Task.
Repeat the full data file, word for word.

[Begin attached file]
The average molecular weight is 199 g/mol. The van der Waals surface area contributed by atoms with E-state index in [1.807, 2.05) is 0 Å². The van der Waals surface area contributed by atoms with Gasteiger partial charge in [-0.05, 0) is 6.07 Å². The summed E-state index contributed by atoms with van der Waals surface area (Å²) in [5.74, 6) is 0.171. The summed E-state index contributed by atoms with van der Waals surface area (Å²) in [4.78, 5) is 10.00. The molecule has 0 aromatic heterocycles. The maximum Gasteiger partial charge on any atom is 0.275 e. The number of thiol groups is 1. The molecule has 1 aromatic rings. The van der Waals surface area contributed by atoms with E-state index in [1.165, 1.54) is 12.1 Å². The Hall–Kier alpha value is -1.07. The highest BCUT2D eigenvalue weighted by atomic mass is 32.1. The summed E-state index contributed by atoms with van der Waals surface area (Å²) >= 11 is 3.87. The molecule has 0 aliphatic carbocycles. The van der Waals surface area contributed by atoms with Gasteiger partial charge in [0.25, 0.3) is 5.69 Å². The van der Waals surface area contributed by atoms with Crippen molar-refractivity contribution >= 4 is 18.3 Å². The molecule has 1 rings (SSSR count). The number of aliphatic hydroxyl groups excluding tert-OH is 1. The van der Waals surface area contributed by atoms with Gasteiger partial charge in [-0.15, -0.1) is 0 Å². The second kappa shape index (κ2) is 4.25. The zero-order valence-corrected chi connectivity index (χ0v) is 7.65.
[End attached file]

The average molecular weight is 199 g/mol. The van der Waals surface area contributed by atoms with E-state index in [1.807, 2.05) is 0 Å². The van der Waals surface area contributed by atoms with Gasteiger partial charge in [-0.05, 0) is 6.07 Å². The summed E-state index contributed by atoms with van der Waals surface area (Å²) in [5.74, 6) is 0.171. The summed E-state index contributed by atoms with van der Waals surface area (Å²) in [4.78, 5) is 10.00. The molecule has 0 aromatic heterocycles. The maximum Gasteiger partial charge on any atom is 0.275 e. The number of thiol groups is 1. The molecule has 1 aromatic rings. The van der Waals surface area contributed by atoms with E-state index in [1.165, 1.54) is 12.1 Å². The Hall–Kier alpha value is -1.07. The highest BCUT2D eigenvalue weighted by atomic mass is 32.1. The summed E-state index contributed by atoms with van der Waals surface area (Å²) >= 11 is 3.87. The molecule has 0 aliphatic carbocycles. The van der Waals surface area contributed by atoms with Gasteiger partial charge in [0.25, 0.3) is 5.69 Å². The van der Waals surface area contributed by atoms with Crippen molar-refractivity contribution >= 4 is 18.3 Å². The molecule has 1 rings (SSSR count). The number of aliphatic hydroxyl groups excluding tert-OH is 1. The van der Waals surface area contributed by atoms with Gasteiger partial charge in [-0.15, -0.1) is 0 Å². The second kappa shape index (κ2) is 4.25. The zero-order valence-corrected chi connectivity index (χ0v) is 7.65.